Yarrow, The Friendship Plant



Remember my dear friend, Laila? She takes care of our urban, parking lot garden, and she is one of my favorite people. I’ve learned so much from her about drought tolerant, beneficial plants, preserving bees, and garden classrooms. For now let’s highlight yarrow, an edible flower that easily grows in our parking lot. We use it as a garnish mostly but it’s also pretty to pick apart the little, colorful buds to finish a dessert or appetizer with. I sat down with Laila in our garden and asked her more about it, here’s what she had to say:




How easy is yarrow to grow? Can you put it in a pot?

Yarrow is pretty easy to grow, as it’s often found in meadows and dry hillsides. You could totally grow it in a pot! I recommend putting it in a wide-mouthed pot so it has room to spread and fill out. And don’t worry, once it fills out the pot, you can propagate it by dividing it. It’s a nice friendship-plant: grow, divide, share.

How much sun does yarrow need?

It needs full sun, six or more hours per day.

How often do you need to water yarrow?

It’s totally on the low-water spectrum. Like all new plants, you’ll want to water them at least once a week and deeply, so they can get settled in. Once you’ve set up a good system with those long , deep waterings and the plant is established, you could get by with a once a month water. This may need to be more frequent if it’s in a pot– like, every other week. It’s always good to have a schedule for watering but don’t forget to rely on your senses. Taking time to observe your plants in the morning after they’ve been watered, then again a few days later and yet again before their next water will help you become more in-tune with you plant’s needs.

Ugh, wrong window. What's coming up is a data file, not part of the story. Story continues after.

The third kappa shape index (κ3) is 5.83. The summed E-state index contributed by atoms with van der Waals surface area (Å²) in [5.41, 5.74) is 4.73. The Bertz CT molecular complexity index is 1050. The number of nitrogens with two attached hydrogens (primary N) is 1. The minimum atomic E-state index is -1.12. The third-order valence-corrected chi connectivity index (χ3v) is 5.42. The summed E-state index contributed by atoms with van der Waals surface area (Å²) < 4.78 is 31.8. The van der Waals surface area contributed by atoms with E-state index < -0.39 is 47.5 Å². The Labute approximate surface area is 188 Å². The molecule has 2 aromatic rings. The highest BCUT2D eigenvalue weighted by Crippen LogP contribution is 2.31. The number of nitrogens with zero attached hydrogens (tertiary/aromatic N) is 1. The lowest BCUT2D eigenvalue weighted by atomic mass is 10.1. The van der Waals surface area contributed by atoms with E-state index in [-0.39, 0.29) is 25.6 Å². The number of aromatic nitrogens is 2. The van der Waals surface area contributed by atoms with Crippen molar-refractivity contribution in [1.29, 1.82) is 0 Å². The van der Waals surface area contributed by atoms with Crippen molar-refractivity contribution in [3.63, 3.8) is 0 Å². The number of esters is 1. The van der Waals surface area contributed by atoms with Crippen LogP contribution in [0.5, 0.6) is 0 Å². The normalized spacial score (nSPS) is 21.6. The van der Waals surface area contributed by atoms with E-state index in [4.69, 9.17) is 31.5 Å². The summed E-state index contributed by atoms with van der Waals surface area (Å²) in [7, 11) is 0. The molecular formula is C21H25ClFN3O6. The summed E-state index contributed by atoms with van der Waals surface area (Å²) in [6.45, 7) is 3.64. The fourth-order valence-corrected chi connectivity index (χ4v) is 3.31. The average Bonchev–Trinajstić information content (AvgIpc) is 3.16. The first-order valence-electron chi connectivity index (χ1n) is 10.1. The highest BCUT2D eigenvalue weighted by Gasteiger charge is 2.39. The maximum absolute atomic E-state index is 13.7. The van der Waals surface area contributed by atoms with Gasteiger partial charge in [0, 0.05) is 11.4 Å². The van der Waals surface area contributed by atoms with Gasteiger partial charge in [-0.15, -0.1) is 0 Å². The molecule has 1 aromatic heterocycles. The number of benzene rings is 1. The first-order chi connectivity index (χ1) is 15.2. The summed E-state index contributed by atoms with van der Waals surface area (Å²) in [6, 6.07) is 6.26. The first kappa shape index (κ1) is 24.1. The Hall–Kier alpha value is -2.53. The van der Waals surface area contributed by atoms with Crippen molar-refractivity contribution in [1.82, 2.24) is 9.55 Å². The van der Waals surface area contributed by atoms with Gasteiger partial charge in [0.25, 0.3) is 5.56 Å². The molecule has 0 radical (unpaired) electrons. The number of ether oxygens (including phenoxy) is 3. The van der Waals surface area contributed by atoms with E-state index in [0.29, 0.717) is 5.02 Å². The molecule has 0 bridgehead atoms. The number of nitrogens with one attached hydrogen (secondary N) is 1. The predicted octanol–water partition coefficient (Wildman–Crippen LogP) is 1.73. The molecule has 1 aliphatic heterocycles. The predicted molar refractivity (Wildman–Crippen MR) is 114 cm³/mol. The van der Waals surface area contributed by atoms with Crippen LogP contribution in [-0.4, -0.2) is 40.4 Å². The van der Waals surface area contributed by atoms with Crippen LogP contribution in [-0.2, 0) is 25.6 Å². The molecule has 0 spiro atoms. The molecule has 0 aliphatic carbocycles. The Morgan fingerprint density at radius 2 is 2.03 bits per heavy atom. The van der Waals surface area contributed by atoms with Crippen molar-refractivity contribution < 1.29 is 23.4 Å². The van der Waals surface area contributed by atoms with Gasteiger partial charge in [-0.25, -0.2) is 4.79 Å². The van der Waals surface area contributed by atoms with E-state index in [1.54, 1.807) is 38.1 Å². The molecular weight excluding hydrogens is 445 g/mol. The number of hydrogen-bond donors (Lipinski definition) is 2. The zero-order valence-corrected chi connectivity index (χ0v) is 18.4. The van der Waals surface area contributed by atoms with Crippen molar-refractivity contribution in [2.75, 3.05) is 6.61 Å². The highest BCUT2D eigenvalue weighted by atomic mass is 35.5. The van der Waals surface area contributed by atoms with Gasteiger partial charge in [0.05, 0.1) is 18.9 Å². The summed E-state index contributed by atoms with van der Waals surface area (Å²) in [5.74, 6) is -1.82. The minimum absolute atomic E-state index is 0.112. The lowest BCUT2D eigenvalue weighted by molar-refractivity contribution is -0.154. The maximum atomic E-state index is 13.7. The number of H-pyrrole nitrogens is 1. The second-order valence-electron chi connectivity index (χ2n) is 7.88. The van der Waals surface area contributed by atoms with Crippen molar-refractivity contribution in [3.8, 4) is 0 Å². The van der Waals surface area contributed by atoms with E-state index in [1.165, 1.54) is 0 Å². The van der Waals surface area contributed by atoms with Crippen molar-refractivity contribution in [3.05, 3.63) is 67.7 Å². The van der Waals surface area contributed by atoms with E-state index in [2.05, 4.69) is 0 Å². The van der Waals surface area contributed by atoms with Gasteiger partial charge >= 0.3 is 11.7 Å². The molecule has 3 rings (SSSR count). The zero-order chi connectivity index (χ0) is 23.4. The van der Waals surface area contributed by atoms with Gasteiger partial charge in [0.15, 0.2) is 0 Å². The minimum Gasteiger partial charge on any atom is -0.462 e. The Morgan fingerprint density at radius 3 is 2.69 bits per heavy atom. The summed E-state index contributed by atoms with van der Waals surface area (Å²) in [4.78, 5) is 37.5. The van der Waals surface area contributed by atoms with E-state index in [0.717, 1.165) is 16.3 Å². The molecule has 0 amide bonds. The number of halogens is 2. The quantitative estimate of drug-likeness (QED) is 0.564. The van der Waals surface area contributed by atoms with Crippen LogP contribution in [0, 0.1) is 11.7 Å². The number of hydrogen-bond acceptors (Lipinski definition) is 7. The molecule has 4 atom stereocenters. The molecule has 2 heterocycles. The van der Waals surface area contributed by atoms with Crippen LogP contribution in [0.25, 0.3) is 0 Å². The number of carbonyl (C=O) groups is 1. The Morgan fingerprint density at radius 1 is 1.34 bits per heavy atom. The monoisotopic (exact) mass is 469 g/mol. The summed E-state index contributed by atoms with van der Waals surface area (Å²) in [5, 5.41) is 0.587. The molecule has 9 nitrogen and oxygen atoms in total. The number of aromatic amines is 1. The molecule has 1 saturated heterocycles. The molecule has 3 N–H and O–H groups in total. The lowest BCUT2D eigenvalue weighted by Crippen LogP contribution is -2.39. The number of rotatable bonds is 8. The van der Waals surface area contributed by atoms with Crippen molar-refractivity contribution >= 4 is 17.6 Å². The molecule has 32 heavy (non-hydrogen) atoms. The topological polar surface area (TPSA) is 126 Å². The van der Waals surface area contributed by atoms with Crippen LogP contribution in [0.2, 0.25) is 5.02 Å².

What colors does it come in?

Dream-boat colors: terra-cotta is my number one favorite but they come in white, pink, yellow, red, and light purple.

Yarrow is edible. How would you describe the taste?

I think it has a menthol-like flavor. Apparently, and I say apparently because I’ve not tried it, but apparently the leaves are delicious in salad when they’re harvested super young.

Does yarrow have healing properties as many other flowers do?

I’m sure they do! Many herbalists use yarrow in a poultice for rashes and cuts which I think is amazing. I’ve also read that it’s great in a tea blend of mint and chamomile, to help soothe nerves and promote restful sleep. The overall sense is that yarrow is calming and I don’t think you have to ingest it to feel the effects; just spend 10 minutes with the beauty and the world may seem a little softer.

Thank you, Laila. I want to grow it everywhere now.

My pleasure. It’s a really special plant.


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